lffliqg Bans. In terms of nontariff barriers, Taipei has also taken major steps to liberalize its trade with the U.S. Bans on several products such as American pears, soda ash, and zinc pyrithione have been lifted; local -content requirements for VCRs and color TVs have been eliminated; performance, requirements in the automotive sector have been removed. In addition, Taipei has opened up its -service sector to American investment. As a result, the ROC has become home to hundreds of outlets of American fast food chains such as McDonald's, We'ndy's,-- Hardee's, Pizza Hut, and Kentucky Fried Chicken.

Recently, the ROC has agreed to allow American banks to issue credit cards and establish branch offices in cities other t 'han Taipei. Further, American insurance companies have been allowed to sell non-life insurance on Taiwan for the first time. Also, the quota system and surcharge imposed on American films have been abolished.

As significant as these steps towards trade liberalization have been, the U.S. correctly urges Taipei to take additional steps. These include:8

Implementation of the Fair Trade Act to ensure that intellectual property rights are better protected on the island;

Additional tariff reductions on products U.S. exporters identify as having significant potential;

** Equal access for U.S. firms in ROC service sectors, particularly'insurance, banking, and shipping;

** Greater efforts to buy American products for major projects in the public and private sectors.

In a recent -study on economic trends in the ROC, the U.S.- Department of Commerce said, "U.S. firms will find major opportunities in the health, energy, transportation, environmental, information processing, communications, electronics, consumer, and process control markets." The study listed several billions of dollars in major projects in each of these fields and encouraged U.S. firms to contact the American Institute in Taiwan or the Commerce Department for flirther detail.9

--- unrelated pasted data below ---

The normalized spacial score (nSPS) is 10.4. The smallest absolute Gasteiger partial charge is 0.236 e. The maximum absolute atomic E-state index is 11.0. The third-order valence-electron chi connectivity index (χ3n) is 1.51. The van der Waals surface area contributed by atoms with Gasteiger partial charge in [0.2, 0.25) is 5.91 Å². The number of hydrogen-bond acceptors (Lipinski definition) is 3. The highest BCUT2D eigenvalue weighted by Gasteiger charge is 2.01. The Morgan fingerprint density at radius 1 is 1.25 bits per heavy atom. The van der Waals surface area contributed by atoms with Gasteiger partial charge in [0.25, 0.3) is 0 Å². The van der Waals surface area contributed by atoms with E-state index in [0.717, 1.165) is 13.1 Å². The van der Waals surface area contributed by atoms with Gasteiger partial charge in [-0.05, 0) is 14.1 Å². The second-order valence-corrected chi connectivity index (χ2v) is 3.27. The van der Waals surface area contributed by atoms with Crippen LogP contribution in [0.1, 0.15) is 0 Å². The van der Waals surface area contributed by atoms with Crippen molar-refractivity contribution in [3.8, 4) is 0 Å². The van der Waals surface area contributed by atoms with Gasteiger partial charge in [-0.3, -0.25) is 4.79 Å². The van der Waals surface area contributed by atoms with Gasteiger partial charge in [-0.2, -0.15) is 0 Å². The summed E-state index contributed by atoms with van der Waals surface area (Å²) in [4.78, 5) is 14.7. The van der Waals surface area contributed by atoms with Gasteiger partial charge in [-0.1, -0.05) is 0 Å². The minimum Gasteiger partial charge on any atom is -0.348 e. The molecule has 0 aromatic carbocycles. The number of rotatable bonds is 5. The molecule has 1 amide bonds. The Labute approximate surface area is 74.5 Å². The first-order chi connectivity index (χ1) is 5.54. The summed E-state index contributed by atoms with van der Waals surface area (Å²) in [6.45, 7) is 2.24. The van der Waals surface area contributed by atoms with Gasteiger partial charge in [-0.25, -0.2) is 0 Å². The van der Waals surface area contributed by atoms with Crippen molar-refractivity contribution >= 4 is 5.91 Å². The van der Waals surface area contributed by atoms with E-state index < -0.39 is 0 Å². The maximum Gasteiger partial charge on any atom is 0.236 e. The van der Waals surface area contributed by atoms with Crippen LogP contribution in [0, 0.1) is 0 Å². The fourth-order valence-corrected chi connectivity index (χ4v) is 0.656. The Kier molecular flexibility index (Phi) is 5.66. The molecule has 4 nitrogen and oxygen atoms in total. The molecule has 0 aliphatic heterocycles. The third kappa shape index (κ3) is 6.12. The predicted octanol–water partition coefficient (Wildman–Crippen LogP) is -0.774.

A U.&-ROC FREE TRADE AREA

Erecting protectionist barriers will not eliminate the U.S.-ROC trade -gap. Instead they will impose heavy costs on the U.S. economy and consumers. It is g ossible, however, to narrow the gap in a way beneficial to both the U.S. and ROC y creating a Free Trade Area (FTA) between Washington and Taipei.10

Free Trade Areas are bilaterally negotiated agreements - to reduce over a relatively short period of time all tariffs and quota restrictions on goods shipped between two trading partners.11 Currently, the U.S. is phasing in an FTA with Israel and is negotiating an FTA with Canada. Countries expressing an interest in an FTA with the U.S. include Singapore, Thailand, and Uruguay, as well as the ROC. Mainland China also hE - _; own interest in exploring the idea. Various Latin American and Caribbean nations and the Association of Southeast Asian Nations as a group have been mentioned as possible candidates for FrAs with the U.S.

FTAs are permitted under Article XXIV of the General Agreement on Tariffs and Trade (GATT). FTAs are completely fair since both parties remove their tariffs and quotas. Economic advantages of FI7As to the U.S. include unrestricted access of U.S. businesses to foreign markets, future trade certainty for American investors, lower prices for American consumers, and a trade environment encouraging more competitive U.S. industries. Advantages to foreign FTA partners of the U.S. include assured access to the American market, stimulation to domestic industries to become more competitive, and faster economic growth.